With "Rothesay Ferry" emblazoned on her hull, Saturn operated primarily on the Wemyss BayRothesay crossing for much of her first decade.[7] From 1986, a new rostering policy saw the three streakers switching between the Rothesay and Dunoon routes. The third vessel provided additional peak sailings on both crossings, served Kilcreggan and, between 1993 and 1999, provided cruises on summer afternoons. Later, there were two vessels at Rothesay for most of the day.

After more than 35 years, the Streakers, were replaced by a new generation of CalMac ferries designed for the Upper Firth, just as in the 1970s they had replaced an earlier generation. MV Argyle and MV Bute had been in service on the Rothesay route since 2007/2005. With Bute's introduction, Saturn moved down the firth to Ardrossan, assisting MV Caledonian Isles on the Brodick crossing during summer.[6] MV Juno was dismantled on the Clyde and on 25 June 2011, her sister MV Jupiter was towed from her long-term home to be broken up in Denmark.[citation needed]

Saturn was the main ferry on the Dunoon route for the last 9 months of the vehicle crossing. The Caledonian MacBrayne vehicle service there finished on 29 June 2011[8] and Saturn returned to assisting at Ardrossan. She was back on the Bute run on 20 August 2011 to provide extra sailings for the Bute Highland Games[citation needed], subsequently returning to her old haunts at Gourock on 27 August 2011 to help out the Argyll Ferries passenger ferries on the busiest weekend of the year for the Cowal Gathering (Highland Games) in Dunoon. These turned out to be her final passenger sailings for Calmac, as she was no longer required in the fleet with no Gourock-Dunoon vehicle service and the MV Isle of Arran being spare following the introduction of the MV Finlaggan.[9]

Saturn was de-stored at Gourock and left for Rosneath on 30 August 2011. She was laid up and has been berthed there ever since, awaiting her future.[10] In November 2011, she moved to the inside of the pier to clear a space for the MV Coruisk. Though still shown as a "relief" vessel for Calmac, in March 2012 it was suggested that the vessel had been at least partially stripped since being laid up - frustrating calls by local activists to have her re-instated on the Dunoon-Gourock route as a replacement for the MV Ali Cat. By July 2012, Saturn had been de-registered from the Calmac fleet. She had no sailing certificate and this was highly unlikely to be renewed[citation needed] with MV Isle of Arran having taken over her only remaining work, the Summer additional sailing to Brodick from Ardrossan. She remains laid up at Rosneath in July 2013.[11]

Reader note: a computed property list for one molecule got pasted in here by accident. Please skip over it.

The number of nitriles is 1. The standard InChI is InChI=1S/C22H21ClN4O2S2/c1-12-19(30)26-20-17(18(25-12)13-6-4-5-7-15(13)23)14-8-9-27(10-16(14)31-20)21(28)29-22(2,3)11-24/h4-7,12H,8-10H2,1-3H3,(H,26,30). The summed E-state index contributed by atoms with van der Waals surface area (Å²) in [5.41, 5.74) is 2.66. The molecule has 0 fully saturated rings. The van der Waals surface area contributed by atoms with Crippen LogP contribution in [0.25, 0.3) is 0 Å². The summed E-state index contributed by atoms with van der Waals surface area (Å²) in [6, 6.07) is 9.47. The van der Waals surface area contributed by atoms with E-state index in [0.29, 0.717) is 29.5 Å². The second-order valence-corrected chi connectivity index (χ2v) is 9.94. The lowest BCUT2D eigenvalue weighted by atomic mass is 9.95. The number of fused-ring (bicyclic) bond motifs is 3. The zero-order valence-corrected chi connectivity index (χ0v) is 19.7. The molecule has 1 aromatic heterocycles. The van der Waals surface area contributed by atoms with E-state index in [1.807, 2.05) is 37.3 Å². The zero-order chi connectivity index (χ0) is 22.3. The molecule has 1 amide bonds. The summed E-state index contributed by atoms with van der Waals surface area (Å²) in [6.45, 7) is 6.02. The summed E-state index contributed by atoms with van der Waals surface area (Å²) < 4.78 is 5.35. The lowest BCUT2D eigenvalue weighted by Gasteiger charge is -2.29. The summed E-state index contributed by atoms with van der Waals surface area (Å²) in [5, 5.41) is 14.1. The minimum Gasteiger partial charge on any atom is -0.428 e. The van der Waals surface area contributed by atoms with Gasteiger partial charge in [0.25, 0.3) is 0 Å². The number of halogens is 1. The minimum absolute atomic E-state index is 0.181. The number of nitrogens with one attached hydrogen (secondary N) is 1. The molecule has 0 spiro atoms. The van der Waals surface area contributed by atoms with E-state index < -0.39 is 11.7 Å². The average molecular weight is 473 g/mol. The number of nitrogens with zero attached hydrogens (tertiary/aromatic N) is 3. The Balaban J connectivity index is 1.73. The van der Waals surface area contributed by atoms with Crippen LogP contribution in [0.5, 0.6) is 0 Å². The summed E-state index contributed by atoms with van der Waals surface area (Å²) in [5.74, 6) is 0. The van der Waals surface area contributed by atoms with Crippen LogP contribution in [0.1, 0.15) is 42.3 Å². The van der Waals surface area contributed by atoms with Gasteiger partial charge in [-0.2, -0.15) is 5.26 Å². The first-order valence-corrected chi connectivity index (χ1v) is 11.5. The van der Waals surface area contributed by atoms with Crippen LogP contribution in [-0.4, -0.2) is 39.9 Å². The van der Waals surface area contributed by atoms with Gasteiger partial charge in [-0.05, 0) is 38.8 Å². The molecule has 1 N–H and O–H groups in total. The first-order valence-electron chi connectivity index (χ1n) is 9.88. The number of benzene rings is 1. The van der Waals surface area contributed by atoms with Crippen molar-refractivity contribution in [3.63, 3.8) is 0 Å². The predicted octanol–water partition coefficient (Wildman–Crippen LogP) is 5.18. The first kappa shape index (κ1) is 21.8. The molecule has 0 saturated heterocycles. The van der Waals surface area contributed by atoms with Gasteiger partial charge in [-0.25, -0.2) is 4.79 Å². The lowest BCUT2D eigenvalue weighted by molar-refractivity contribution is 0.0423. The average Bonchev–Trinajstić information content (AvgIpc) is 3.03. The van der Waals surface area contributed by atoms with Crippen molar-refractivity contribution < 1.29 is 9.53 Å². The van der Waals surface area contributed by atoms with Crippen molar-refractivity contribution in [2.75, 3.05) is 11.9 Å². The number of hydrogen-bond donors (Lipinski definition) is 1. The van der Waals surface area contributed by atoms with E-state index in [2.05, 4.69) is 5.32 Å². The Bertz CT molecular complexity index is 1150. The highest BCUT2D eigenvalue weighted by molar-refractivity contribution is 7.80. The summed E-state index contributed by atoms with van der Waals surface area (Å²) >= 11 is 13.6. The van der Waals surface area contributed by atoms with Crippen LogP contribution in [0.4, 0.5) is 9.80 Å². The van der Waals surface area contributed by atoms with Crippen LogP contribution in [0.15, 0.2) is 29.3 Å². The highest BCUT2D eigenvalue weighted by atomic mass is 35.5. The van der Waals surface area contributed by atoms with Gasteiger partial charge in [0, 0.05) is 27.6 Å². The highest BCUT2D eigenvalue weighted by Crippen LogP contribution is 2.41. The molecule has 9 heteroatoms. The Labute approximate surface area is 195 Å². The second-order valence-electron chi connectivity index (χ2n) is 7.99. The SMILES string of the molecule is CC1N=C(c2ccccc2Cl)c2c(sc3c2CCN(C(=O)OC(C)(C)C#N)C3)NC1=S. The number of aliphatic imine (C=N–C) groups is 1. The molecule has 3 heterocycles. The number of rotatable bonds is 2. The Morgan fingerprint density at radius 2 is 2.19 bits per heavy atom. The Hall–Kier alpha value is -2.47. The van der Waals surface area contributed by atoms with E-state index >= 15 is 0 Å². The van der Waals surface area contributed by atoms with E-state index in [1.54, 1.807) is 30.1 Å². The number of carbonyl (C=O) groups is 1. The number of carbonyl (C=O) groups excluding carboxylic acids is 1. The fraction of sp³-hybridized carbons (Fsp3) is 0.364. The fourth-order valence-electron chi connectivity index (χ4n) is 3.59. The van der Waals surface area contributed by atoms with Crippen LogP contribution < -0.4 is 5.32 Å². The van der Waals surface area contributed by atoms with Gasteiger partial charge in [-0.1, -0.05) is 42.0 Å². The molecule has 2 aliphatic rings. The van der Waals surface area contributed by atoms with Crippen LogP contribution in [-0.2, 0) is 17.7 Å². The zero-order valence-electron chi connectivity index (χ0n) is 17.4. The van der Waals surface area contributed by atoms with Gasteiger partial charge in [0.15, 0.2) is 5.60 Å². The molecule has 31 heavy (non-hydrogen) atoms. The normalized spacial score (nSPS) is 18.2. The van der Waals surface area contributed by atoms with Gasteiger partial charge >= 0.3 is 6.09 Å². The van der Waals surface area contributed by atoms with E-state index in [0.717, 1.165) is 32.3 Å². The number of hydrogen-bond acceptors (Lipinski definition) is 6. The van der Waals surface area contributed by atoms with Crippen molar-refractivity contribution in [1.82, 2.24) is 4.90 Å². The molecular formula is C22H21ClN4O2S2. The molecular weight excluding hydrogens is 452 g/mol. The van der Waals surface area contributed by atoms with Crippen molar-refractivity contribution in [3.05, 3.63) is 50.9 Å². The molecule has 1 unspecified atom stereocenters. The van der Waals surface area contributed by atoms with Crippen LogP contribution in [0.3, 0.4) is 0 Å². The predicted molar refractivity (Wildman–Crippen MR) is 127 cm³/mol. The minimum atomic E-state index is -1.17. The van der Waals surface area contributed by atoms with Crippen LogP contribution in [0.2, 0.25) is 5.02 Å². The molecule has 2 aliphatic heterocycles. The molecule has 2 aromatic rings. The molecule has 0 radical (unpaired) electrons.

1. ^ "7615490". Miramar Ship Index. (subscription required)
  2. ^ "MV Saturn". Ships of CalMac. Retrieved 8 January 2012. 
  3. ^ "Keppel: History". Ships of Calmac. Retrieved 4 September 2013. 
  4. ^ "Jupiter: History". Ships of Calmac. Retrieved 4 September 2013. 
  5. ^ a b McCrorie, Ian (1980). Ships of the Fleet -- Caledonian MacBrayne. Caledonian MacBrayne. ISBN 0-9507166-0-X. 
  6. ^ a b McCrorie, Ian (1985). Hebridean and Clyde Ferries of Caledonian MacBrayne. Caledonian MacBrayne. 
  7. ^ a b "History of MV Saturn". Ships of CalMac. Retrieved 25 April 2010. 
  8. ^ Aileen MacNicol (30 June 2011). "Dunoon Ferry Farewell". Dunoon Observer. Retrieved 30 August 2011. 
  9. ^ "Ferry Firm Hail Games Success As Time To Draw Line Under 'Disappointing' Start". Inverclyde Now. 29 August 2011. Retrieved 1 September 2011. 
  10. ^ "Thread: Saturn for Roseneath". Ships of Calmac Forum (requires registration). Retrieved 28 March 2012. 
  11. ^ "MV Saturn Languishes at Rosneath". Dave Forbes Photography on Flickr. Retrieved 4 September 2013.